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Getting JAK’d With Amy Spizuoco, DO, FAOCD


The JAK inhibitors have demonstrated efficacy, yet some clinicians are still wary of prescribing them. Amy Spizuoco, DO, FAOCD, shares tips to help clinicians improve their comfort in using them.

Despite research pointing to their relative safety and efficacy, some clinicians are still hesistant about Janus kinase (JAK) inhibitors, Amy Spizuoco, DO, FAOCD, told Dermatology Times about her session at the 2024 Society for Dermatology Physician Assistants Annual Summer Dermatology Conference.

Usually, it is simply because it is a new class of medications, and some clinicians believe the medications they have used for a long time are good enough, explained Spizuoco, who is associate clinical instructor in the department of dermatology at The Icahn School of Medicine at Mount Sinai in New York and a board certified dermatologist and dermatopathologist with True Dermatology in New York City, New York. The session she is co-hosting with Matthew Zirwas, MD, was designed to help clinicians feel more comfortable with prescribing the JAK inhibitors, by explaining efficacy and speed in itch response, how to mitigate risk of zoster and eczema herpeticum, and issues in evaluating the risks of venous thromboembolism and major adverse cardiovascular events.

With newer drugs, explaining the risk and benefit issues can sometimes be intimidating, so the session covers how to confidently discuss black box warnings.

“What I tell my patients is, depending on which JAK inhibitor, I try to focus on the main or the most common side effects, which is always going to be a headache or nausea,” Spizuoco explained.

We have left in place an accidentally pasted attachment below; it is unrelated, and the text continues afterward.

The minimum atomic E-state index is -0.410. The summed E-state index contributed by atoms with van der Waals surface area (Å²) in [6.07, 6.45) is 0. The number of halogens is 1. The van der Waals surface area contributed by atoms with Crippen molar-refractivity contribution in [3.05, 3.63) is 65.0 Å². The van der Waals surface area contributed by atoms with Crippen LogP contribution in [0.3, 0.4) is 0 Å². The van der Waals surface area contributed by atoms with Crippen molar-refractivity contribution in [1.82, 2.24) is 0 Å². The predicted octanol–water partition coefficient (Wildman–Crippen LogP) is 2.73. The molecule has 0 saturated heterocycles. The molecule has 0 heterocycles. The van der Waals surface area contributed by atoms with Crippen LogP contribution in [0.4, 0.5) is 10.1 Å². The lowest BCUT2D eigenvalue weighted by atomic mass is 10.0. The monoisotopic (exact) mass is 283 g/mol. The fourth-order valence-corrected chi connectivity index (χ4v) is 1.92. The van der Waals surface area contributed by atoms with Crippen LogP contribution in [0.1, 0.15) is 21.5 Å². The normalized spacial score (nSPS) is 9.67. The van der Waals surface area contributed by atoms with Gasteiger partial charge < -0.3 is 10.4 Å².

“I try to alert my patients that the FDA really only approves medications that are safe and effective, and if they thought that they were detrimental to your health, they wouldn't be approved and available for us to use,” she added. “That being said, let the patients know that, in my opinion, the efficacy outranks the risks that are posed. And the risks are just a small population of the patients that were in clinical trials that it occurred with. Meanwhile, most of the patients in the trials did get a great efficacious results.”

What about those patients who have heard of the JAK inhibitors and are really excited about them, but the JAK inhibitors are contraindicated for the patient? Spizuoco helps those patients understand why the medication is not a good fit at the time, and what they might be able to do make it a better fit. “Explain that they may have some risk factors—such as if they are a smoker or a have high BMI—that the JAK inhibitors might not be the best medication for them. And maybe encourage them to mitigate or minimize those risk factors. For example, quit smoking, go on a diet and exercise, and be more healthy so that these medications would be more appropriate, beneficial, and pose less risk factors to them as well.”

Are you attending the 2024 SDPA Annual Summer Dermatology Conference? Share your insights and favorite take-aways via Dermatology Times’ social media or email us at DTEditor@mmhgroup.com.

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